Blue Jay went to his beloved, whose name was Bright Moon. "I will return with your bride price in one moon, and we will be married. This I promise you." Taking his best bow and his sharpest arrows Blue Jay began to hunt.

Three weeks went by, and Blue Jay was often hungry, lonely, and scratched by briars. Then, one night during a full moon, Blue Jay saw a white deer that seemed to drift through the moonlight. When the deer was very close to where Blue Jay hid, he shot his sharpest arrow. The arrow sank deep into the deer's heart. But instead of sinking to his knees to die, the deer began to run. And instead of running away, the deer began to run toward Blue Jay, his red eyes glowing, his horns sharp and menacing.

A month passed and Blue Jay did not return as he had promised Bright Moon. As the months dragged by, the tribe decided that he would never return.
But Bright Moon never took any other young man as a husband, for she had a secret. When the moon was shinning as brightly as her name, Bright Moon would often see the white deer in the smoke of the campfire, running, with an arrow in his heart. She lived hoping the deer would finally fall, and Blue Jay would return.


After sunset, especially along the White Oaks and Hemlocks just beneath the ridges, one might catch a glimpse of a Snawfus. The Snawfus is a White Deer with enormous antlers from which a bouquet of moss and flowers grows.

The Snawfus is an arboreal spirit-creature which leaps among the treetops at dusk, and sometimes seems to walk in human form, like a tall man with the head of a deer whose mossy antlers are bedecked by flowers. In the Smoky Mountains, the smoke is believed to be the breath of the Snawfus.

Indeed, at times the odd, vertical mists rising in front of Sugar Loaf Mountain obscure the entire bald head of the mountain from view, while the surrounding mountains appear as clear as on any sunny day, as if the mountain, itself, had somehow vanished.

This, earlier 'Loafers would say, is the breath of the Snawfus, cloaking the mountaintop with a thick cloud of his breath so that several might meet at the mountain's summit, undetected by human eyes, as they graze upon the firegrass at the summit, ensuring that the rocks are kept bare.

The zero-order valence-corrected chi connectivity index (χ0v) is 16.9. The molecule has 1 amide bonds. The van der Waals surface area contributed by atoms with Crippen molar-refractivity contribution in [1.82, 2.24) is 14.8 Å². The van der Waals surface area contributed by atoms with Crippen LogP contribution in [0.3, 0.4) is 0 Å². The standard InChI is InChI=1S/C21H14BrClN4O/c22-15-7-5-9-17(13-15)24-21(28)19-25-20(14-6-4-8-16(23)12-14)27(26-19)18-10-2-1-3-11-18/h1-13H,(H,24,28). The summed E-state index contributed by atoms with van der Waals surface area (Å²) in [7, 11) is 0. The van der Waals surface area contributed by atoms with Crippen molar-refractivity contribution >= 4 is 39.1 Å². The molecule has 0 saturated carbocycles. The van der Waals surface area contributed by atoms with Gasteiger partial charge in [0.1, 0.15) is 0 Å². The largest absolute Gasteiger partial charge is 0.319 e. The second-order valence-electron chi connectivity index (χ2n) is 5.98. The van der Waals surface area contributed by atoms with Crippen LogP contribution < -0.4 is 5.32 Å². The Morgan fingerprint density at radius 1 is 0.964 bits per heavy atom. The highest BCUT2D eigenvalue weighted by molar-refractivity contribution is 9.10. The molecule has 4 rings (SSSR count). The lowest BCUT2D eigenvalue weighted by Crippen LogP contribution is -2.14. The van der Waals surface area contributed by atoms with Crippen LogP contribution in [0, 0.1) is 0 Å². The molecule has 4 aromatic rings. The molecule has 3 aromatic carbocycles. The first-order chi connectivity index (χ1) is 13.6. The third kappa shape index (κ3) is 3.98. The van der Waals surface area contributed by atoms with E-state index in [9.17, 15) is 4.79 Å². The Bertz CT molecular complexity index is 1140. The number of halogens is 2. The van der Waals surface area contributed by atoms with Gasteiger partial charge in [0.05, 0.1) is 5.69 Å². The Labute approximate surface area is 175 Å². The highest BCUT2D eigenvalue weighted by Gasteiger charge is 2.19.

Special thanks (for offering these articles) must go to:

Adjunct Professor & Teacher Supervision
College of Education-Departments of Teacher / Special Education
California State University Dominguez Hills

White Peafowl from Margaret River, Western Australia. Thanks to Gavin and Anita Revel for sending these stunning photos. The birds live a free-range life on Gavin's parent's farm. What a beautiful sight to wake up to each morning!

A rare albino two month old Southern Right Whale breaches in waters near Flinders Bay, Augusta, Western Australia, 2008.  With special thanks to Steve Mitchell of Naturaliste Charters for giving permission to include these magickal images on my site.

'Orca' the White Wolf. Thanks to Monty Sloan for giving permission to post these photos on the site. What an honour to host such stunning wolf images.

'Chetan' the White Wolf. This picture was also kindly donated to the site by Wolf Photographer, Monty Sloan. Thank you so very much.

'Basil, the White Red Fox', some more beautiful photos by Monty Sloan. Thanks for granting permission to post these images on our site, Monty.

Basil is housed at Wolf Park. Wolf Park is a non-profit education and research facility which was established in 1972 by Dr. Erich Klinghammer. Along with research and seminars on wolf behavior, particularly reproductive and inter-pack social behavior, Wolf Park provides interpretive programs to school groups throughout the year by prearrangement. The park is home to several packs of gray wolves, plus foxes and bison. They're incorporated under the North American Wildlife Park Foundation, Inc. which is located in the small town of Battle Ground, Indiana.

Some stunning White Eastern Grey Kangaroos. I took these pics earlier this year on my way through to Adelaide. They reside in a purpose-built sanctuary in Bordertown, which they share with 'regular' coloured Eastern Grey Kangaroos, Black Swans and Peacocks.

White Tigers photographed by Sonya Bowditch while on holiday in Switzerland

A beautiful little White Hedgehog (above) and a White Rhesus Monkey (below),

photographed by Patricia Hullen and her daughter while on holiday in Malaysia.

Thank you for sharing these images with us guys!

A White Brush Turkey, caught on film by Rinell Kelly in March 2005
at Noosa Woods Qld as she took her morning walk. Thanks for sharing, Rinell!